A wire brush is ideal but an old toothbrush will also do in a pinch.
Scrub all around the battery terminal as well as the cable end inside and out.
Step 5: Rinse with water. When all the corrosion is removed, rinse the battery and the cable ends thoroughly with clean water.
Step 6: Let the battery dry completely. You can blow it off with compressed air if you’d like.
Step 7: Smear petroleum jelly on the battery terminals. A thin layer of petroleum jelly will conduct the electricity between the terminal and the cable end, while protecting the battery terminals from corrosion.
Method 3 of 4: Clean the battery with professional-grade supplies
There are products made specifically for the purpose intended here. Battery cleaning equipment and sprays perform an exemplary job quickly and easily.
Step 1: Spray the cable ends. With the battery cables disconnected, spray the cable ends and the terminals with battery cleaner spray.
The spray neutralizes the acid and corrosion. Many sprays have a dye in them that shows up when acid is present. For example, a yellow spray might turn purple in the presence of acid.
Step 2: Soak for a few minutes. Let the battery and cable ends soak in the spray for a few minutes. You’ll notice the color dissipate.
Step 3: Spray again. Spray the battery terminal and cable ends once again lightly with the cleaner spray. If the color doesn’t change or only changes slightly, the acid is neutralized.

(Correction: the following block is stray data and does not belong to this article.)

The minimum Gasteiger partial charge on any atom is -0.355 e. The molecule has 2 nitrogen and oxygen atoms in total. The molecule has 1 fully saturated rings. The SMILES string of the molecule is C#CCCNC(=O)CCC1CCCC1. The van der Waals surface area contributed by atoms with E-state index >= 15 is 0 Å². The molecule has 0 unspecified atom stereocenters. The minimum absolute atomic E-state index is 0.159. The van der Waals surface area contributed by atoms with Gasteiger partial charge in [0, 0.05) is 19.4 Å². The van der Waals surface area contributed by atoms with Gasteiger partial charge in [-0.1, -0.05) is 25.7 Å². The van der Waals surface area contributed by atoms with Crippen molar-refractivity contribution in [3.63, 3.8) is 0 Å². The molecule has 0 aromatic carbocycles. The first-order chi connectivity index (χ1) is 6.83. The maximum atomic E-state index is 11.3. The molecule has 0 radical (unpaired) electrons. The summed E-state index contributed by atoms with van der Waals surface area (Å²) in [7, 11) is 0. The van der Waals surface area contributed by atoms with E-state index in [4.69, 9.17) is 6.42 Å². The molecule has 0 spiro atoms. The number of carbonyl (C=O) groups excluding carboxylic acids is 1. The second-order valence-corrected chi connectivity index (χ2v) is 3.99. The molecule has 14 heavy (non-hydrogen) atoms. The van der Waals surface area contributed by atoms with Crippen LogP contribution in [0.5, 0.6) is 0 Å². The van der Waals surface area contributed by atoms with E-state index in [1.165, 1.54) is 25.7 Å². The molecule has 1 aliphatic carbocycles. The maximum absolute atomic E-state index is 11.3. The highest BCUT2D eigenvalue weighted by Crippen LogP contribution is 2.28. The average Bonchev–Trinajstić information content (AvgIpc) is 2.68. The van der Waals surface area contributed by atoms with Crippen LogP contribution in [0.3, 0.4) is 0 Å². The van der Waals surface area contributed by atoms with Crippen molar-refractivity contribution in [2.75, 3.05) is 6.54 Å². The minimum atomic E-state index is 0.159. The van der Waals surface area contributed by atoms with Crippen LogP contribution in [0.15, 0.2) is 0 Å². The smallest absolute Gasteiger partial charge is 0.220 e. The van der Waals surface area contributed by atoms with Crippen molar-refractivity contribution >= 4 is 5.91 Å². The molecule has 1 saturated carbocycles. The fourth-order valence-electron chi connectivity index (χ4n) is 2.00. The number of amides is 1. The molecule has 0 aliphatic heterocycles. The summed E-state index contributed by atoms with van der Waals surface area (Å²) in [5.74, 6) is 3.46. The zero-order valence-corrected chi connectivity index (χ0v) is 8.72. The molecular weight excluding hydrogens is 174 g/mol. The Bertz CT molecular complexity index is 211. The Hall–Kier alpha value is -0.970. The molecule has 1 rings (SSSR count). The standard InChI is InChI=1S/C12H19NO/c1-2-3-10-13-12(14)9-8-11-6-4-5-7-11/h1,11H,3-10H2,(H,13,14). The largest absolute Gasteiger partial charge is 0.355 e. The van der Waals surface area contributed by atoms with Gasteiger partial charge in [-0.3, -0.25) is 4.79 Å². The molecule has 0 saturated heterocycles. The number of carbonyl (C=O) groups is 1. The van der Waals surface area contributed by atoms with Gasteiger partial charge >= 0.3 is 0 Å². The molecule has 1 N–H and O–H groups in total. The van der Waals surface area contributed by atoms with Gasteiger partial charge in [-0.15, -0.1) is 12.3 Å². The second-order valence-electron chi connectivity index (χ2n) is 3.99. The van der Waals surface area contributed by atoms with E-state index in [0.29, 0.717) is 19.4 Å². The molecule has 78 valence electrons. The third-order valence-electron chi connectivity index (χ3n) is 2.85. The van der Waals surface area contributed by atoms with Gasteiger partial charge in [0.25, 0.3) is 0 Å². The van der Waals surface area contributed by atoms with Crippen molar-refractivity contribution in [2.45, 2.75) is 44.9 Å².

Step 4: Rinse with water. Rinse the battery completely with water.
Get all the cleaner spray off the battery and the surrounding areas.
- Warning: Don’t get the battery cleaner spray on your paint job. Some dyes will permanently stain your paint another color.
Step 5: Use a battery brush. Clean the battery posts and cable ends with a battery brush.
For a top-post battery, place the battery brush over the terminal and turn it 3-4 times around the post.
The stiff wire bristles will whisk away any corrosion on the terminal. You can also use a stiff-bristled brush if you have a side-post battery.
Uncap the battery brush and insert the brush into the cable end.
Turn it 3-4 times around as well, removing any corrosion build-up in the clamp.
Step 6: Spray the battery terminals. Spray them with battery protector spray or wipe a thin layer of petroleum jelly onto the terminals.
Method 4 of 4: Reconnect the battery terminals
All you’ll need is your battery terminal wrench to reconnect the cable ends.
Step 1: Replace the cable. Place the positive battery cable end back on.
For top-post batteries, you may have to tap or wiggle the cable end down fully into place.
Step 2: Tighten the nut. Tighten the nut on the clamp until it is snug, then add another quarter turn.
Step 3: Repeat for the negative cable. Install the negative battery cable in the same way.
As you clean your car battery terminals and cables you may notice damage on your battery or cables that requires the attention of a professional. Be sure to contact a certified mechanic, such as one from YourMechanic, who can come to your home or office and service your battery or replace your battery or cables if necessary.
This article originally appeared on YourMechanic.com as How to Clean Battery Connections and was authored by Jason Unrau.